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AQ Feature

MOOCs in Development: Fad or Future?

Is online education a fad—or a tool?
A new form of education: Stephen Conway (left) helps fellow student John Blkey in an online computer science class. Photo courtesy of Melanie Stetson Freeman/The Christian Science Monitor/Getty

Those following tech and continuing education news have been surprised by the rising popularity of Massive Open Online Courses (MOOCs).1 The basic promise for professionals in Latin America and the Caribbean is quite alluring: free online access to a world-class knowledge base. But questions remain. Will this new learning methodology last, or fade quickly once the novelty is gone?

Access to MOOCs—and participation in the courses—could eventually enhance capacity and performance, particularly for underserved audiences who seek continuous learning, whether for personal or professional reasons. As an added bonus, participants are able to learn under a flexible schedule suitable for working adults, freed from having to travel to a physical classroom.

The Inter-American Development Bank (IDB) is facing the same dilemma that other knowledge-intensive institutions are confronting: join the cause of MOOCs, or wait and see how other early adopters fare to see how the market evolves.

The ability to train government officials ultimately helped the IDB see the potential impact of MOOCs. Despite substantial public sector reforms in the past two decades, government effectiveness remains very low in most countries across the region.2

There’s no time to waste. Budgetary constraints and a limited supply of continuous training opportunities mean that a very low percentage of public officials have access to the requisite continuing education needed to understand and adapt to the region’s development challenges. These public servants face complex and highly dynamic social and economic problems, which demand an ongoing effort to update skills.

In the face of these demands, the IDB began to look for a partner with solid MOOC experience. In March 2014, the idb signed an agreement with edX—the online education platform founded by Harvard and MIT—creating IDBx, which allows the IDB and its partners to offer free online training programs accessible worldwide.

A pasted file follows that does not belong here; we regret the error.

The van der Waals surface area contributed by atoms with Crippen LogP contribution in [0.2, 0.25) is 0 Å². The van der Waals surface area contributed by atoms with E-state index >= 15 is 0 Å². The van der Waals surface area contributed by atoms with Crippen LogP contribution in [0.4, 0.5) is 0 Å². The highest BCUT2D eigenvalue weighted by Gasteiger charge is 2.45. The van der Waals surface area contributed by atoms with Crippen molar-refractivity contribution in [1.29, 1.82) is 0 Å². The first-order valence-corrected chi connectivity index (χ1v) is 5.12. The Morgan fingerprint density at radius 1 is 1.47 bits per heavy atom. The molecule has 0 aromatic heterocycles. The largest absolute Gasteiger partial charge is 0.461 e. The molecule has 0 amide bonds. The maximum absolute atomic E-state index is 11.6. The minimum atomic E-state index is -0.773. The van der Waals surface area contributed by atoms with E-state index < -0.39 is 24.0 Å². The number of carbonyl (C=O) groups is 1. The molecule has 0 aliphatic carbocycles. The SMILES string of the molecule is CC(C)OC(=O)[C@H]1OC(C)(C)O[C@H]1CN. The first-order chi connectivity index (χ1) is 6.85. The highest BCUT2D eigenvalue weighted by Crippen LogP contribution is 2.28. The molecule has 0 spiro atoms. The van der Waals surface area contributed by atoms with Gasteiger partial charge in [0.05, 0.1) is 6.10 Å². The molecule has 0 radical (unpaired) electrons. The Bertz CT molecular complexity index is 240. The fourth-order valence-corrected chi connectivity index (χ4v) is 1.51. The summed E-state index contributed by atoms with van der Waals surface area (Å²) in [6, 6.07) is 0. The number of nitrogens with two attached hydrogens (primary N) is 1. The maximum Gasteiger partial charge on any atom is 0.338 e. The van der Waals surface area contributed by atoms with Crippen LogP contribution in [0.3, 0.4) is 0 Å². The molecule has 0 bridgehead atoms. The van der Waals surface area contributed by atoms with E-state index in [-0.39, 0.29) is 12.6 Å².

National and subnational governments in Latin America employ roughly 28 million individuals, not including the employees of public utilities or outsourced activities. Within this group, there are approximately 9 million managers and professionals who could be the target population for MOOCs on development issues.

Yet the model is not without its challenges. Discounting the obvious preconditions, such as offering quality and up-to-date content, there needs to be built into the effort effective ways of reducing dropout rates. Recent MOOC experiences have shown retention rates below 5 percent of registered participants. Since there are often several thousand registrants in these classes, a 5 percent retention rate still translates to a high number of people completing the course. In contrast, traditional, non-massive online courses offered previously by the IDB had completion rates of over 90 percent of registered participants, with the assistance of online expert tutors. We decided to combine our strategy for retention in these courses to our MOOCs initiative.

Further, working adults—particularly those in the public sector—have difficulty following a 12-week course, which is the norm for MOOCs led by universities. “Modularity” or “micro learning” has been proposed as a solution to this constraint. The IDBx platform produces shorter courses dealing with a single subject or problem set. In this case, the challenge will be avoiding fragmented knowledge and ensuring that participants access all the relevant units of a given topic.

Lastly, a significant challenge is to ensure that the participant is able to apply the acquired knowledge in her or his work context. For development institutions like the IDB, the capacity-building activity should have an applied component. It is not enough to teach the theoretical aspects of a problem; the contents must also have a policy or management dimension that addresses development problems in Latin American and Caribbean countries. The ability to implement the proposed solutions, or avoid the common mistakes, is the true test of effective learning in this context.

Will MOOCs be able to revolutionize public officials’ response to the region’s development challenges? The collaboration is too new to test any differences so far. But at least these professionals will have access to these open-access courses, and will continue to learn from them.

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Any opinions expressed in this piece do not necessarily reflect those of Americas Quarterly or its publishers.
Tags: MOOCs, Open Access Education, IDB